Salivary Stones: Sialoliths
February 24, 2010
The parotid salivary gland is the largest saliva-producing gland in the horse.
It is located below the ear and extends distally along the back of the ramus to below the curve of the mandible.
There are two other salivary glands: mandibular salivary gland and sublingual salivary gland, both of which are paired, and also many small glands, which are found in the mucous membranes of the mouth.
The parotid salivary gland empties into the common parotid duct which courses along the anterior edge of the masseter muscle and opens into the oral cavity through the cheek at the level of the upper third premolar.
The amount of saliva excreted by the parotid salivary gland is variable, but we estimate the volume to be between 4 and 7 gallons per day for the average horse.
The main function of the saliva is to moisten and lubricate forage during mastication. Saliva is an ionic solution composed mainly of water and also contains some proteins, sodium, chloride, and sodium bicarbonate. This buffered solution is important in controlling gastric pH. Saliva also contains some minimal enzymes that begin breaking down food particles before entering the gastrointestinal tract in the horse. Salivary secretion is controlled solely by the autonomic nervous system. Chewing is the main stimulant for salivation, but salivation can be stimulated by visual or olfactory stimulation or irritation of the mucous membranes and some disease processes. The formation of salivary stones, known as sialoliths, occurs infrequently in the horse, and they are usually found at the distal end of the common parotid duct. These stones can be palpated in the cheek at the level of the first molar.
They are usually oval in shape with a smooth surface and do not cause pain when palpated. The size can vary, and with time they can become greater than two inches.
The stones that we have dissected all contain a grass seed in the center of the stone with deposit rings showing the buildup of calculus around the seed (Figs 62 and 65).
Over time these slowly increase in size. Blockage of saliva may occur at the orifice of the common duct if the stone becomes large enough, however we have not seen any ill effects in the oral cavity if this does occur. Salivary stones are usually unilateral and depend on the entrance of a seed into the orifice of the salivary duct to start the process.
Expressing the stones out through the duct orifice has been described in the literature by using quick forward pressure on the stone from the outside of the cheek. This author has never been successful in eliminating a salivary stone with this method and has always had to remove the stone surgically. There are two surgical approaches possible: incision over the stone through the mucous membrane on the inside of the oral cavity or alternately, an incision made from the outside of the cheek through the skin.(Fig.63)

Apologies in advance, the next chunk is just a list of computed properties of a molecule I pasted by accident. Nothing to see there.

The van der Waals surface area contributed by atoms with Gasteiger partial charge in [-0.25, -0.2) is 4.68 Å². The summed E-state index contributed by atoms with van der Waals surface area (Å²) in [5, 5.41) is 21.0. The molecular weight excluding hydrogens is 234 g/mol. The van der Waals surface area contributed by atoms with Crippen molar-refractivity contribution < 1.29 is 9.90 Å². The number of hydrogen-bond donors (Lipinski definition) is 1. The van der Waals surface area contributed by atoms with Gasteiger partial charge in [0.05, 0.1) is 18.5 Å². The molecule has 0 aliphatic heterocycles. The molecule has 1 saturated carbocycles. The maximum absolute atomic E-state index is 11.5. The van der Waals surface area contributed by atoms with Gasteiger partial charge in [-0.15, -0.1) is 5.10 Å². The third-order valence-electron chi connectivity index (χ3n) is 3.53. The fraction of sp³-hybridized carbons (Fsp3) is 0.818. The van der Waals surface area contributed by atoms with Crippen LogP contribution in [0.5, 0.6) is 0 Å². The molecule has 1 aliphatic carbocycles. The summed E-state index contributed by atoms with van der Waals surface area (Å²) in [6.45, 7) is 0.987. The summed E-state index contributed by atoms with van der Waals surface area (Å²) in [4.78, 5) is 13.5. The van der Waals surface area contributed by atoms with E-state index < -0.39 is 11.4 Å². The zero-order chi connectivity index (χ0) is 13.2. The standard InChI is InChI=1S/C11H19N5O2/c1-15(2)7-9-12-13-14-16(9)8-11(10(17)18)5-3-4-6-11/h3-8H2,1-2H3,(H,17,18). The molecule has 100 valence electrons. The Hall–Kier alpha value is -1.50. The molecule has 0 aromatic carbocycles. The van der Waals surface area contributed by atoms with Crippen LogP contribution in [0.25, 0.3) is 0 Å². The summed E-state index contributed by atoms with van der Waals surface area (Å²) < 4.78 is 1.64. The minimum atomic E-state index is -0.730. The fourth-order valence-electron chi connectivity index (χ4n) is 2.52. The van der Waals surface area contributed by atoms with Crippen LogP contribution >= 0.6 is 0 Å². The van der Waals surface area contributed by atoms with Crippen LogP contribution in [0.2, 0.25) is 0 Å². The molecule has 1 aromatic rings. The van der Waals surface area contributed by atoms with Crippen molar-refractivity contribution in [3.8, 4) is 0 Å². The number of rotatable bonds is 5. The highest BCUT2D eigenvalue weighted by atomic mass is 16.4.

An outside skin incision has some advantages, such as better exposure, good suture placement, accurate repair of the salivary duct, decreased chance of infection, and increased comfort for the horse during mastication immediately after surgery. Incisions in the mucous membrane in this area are difficult to suture and there is an increased chance of infection. Also, developing fibrous tissue from the incision may cause a blockage of the salivary orifice. Surgical removal of sialoliths is easily performed on a standing horse with sedation and local anesthesia. Reoccurrence of a stone is unlikely because the buildup of calculus seems dependent on a seed of some type to enter the duct and start the process. The seed found in the center of the stone in figure 62 is from cheat grass, which is common in pastures in our area.
A similar article concerning sialoliths from Saudi Arabia stated that the seeds found in the center of the stones were barley seeds in the four cases they described. Two sialoliths from different horses are shown in figure 65. The larger stone had a very foul odor and there was extensive inflammation within the salivary duct. The lining of the duct was thicker than normal, but there were no signs of exudate within the duct. The smaller stone did not show any signs of infection or odor. This may indicate the significance for removing sialoliths as soon as possible after diagnosis is made.
B. W. Fletcher, DVM